Life without mistakes is a myth. All of us tend to make mistakes at every stage of life – from childhood to adulthood. But, with every mistake we make, we get to learn a new lesson and become wiser and more experienced. While childhood mistakes do not matter, mistakes we make in adulthood matter and sometimes lead to hamper our quality lives, especially if they are financial in nature. Let us go through some of our financial mistakes and try to learn from them.
Not Living in the Present
Often, we regret our past mistakes and worry too much about repeating them going forward. In the process, we tend to ignore the fruits of the present. In short, we do not enjoy what we have or make any meaningful life derivative from our today. For example, our worry about the financial uncertainties, or the fear of probable financial concerns in the future. It may or may not happen. Hence, we continue saving money from our limited sources of income.
Future is uncertain – we all know that. However, by restricting access to our own income in the present, through savings, is not such a smart thing to do if we do not approach it wisely and prudently. We ought to invest, not save. It is important to ask yourself how much savings and investment we should do in the present to safeguard our future income or other monetary requirements. In that sense, you must let your money grow. The only compounded growth of your income must give you the satisfaction of savings/investment in the present. It is not only our income which is uncertain, but also our future which is not in our hands. We can only do as much to safeguard our future expenses and real-time requirements.
Blaming the Past for Your Present
Learning from the past mistakes holds the key to a practical future. There is no point in ruining your present because of the mistakes you made in the past. If you have still not saved and invested money, there is no point cribbing or blaming yourself for it. A better approach is to start planning for today.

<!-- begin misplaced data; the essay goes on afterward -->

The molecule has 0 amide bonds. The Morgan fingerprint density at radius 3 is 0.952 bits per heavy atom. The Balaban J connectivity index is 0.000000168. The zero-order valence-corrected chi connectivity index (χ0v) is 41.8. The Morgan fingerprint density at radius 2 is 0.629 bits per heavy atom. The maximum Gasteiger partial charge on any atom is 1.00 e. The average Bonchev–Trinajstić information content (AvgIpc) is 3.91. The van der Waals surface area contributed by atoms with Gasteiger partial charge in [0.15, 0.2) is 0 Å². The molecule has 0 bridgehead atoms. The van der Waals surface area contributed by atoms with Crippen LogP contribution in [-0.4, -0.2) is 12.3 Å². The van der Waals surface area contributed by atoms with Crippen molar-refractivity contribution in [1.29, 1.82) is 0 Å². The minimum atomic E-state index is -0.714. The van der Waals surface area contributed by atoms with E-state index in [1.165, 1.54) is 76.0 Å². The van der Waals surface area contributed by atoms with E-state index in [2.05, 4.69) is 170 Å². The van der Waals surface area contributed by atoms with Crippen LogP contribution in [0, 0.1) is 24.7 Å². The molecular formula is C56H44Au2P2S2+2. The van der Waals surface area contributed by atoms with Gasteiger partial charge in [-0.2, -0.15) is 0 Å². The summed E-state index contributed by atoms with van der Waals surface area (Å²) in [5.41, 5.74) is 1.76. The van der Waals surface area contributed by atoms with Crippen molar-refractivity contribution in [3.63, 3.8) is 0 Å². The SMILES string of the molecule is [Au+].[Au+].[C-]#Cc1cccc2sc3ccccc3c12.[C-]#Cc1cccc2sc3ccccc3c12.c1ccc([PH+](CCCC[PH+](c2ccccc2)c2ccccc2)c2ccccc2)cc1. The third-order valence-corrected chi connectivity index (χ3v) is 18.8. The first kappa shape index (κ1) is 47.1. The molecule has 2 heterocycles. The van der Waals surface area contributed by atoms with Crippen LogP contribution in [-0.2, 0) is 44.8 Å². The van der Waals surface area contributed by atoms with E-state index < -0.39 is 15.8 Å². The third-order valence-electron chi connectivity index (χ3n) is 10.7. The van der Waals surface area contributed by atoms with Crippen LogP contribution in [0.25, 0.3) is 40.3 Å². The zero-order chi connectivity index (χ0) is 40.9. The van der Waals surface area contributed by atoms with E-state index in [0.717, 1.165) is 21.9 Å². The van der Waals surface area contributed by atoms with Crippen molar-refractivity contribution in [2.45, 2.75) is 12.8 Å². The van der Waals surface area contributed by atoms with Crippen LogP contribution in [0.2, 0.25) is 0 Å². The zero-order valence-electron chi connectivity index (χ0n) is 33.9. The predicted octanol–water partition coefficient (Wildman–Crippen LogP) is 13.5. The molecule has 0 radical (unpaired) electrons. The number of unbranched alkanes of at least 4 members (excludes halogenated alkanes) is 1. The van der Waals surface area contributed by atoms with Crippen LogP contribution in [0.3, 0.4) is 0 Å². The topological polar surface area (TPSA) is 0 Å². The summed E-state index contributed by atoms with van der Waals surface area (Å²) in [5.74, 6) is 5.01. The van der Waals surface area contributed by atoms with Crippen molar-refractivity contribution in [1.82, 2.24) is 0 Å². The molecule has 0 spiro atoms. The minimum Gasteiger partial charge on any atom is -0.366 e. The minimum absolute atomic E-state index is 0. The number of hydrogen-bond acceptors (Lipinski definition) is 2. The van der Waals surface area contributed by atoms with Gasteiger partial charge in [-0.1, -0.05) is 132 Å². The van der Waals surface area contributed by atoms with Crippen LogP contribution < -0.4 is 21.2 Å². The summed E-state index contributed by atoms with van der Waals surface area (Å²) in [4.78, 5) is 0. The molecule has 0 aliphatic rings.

Moreover, it is better late than never. Fortunately, there are many financial instruments, including a mutual fund SIP or a life insurance policy, which you can buy for a fixed tenure at an early stage of life, say age of 18 years or so. Though there is no age limit as far as mutual fund investments are concerned, insurance companies however do set an upper age limit to buy an insurance policy. So, if you have not invested so far, there is no point delaying it further to secure a financially stable future.
Not Building Your Future
While budgeting for your family expenses, you should consider the depreciating value of money. If you are just living by the present standards of living, and not considering the money needed to secure your future, you are making a grave mistake of not having a sound and viable living in the future. There is a need to invest, and there is a need to do that smartly. By choosing to spend your time and money only on the present, is like turning a blind eye to the road of life ahead. It can be full of minor bumps and more significant uncertainties. A life insurance plan, for example, is a prudent investment to have monetary access in the future as well. You need to evolve financially for a safe and secure future.
Not planning for the Worst
The proverb, hope for the best and prepare for the worst, has a different connotation when you are planning to budget or invest in the future. It should be hope for the best and plan for the worst. One should be optimistic in life, agreed, but that should not deter you from planning for the future especially when it concerns the matters of finance. It needs more time and effort for you to prepare for the life ahead. Life is full of uncertainties and to cover up financially, you may need the assistance of an insurance policy to help you overcome any real obstacle in the needy times.
So, an insurance policy can provide you financial assistance and protection against life uncertainties like death of the bread winner (giving money equivalent to the value of your income at ‘that’ given point of time), simple savings plans, retirement plans, health plans, thus, ensuring the fact that you have money when you need it the most.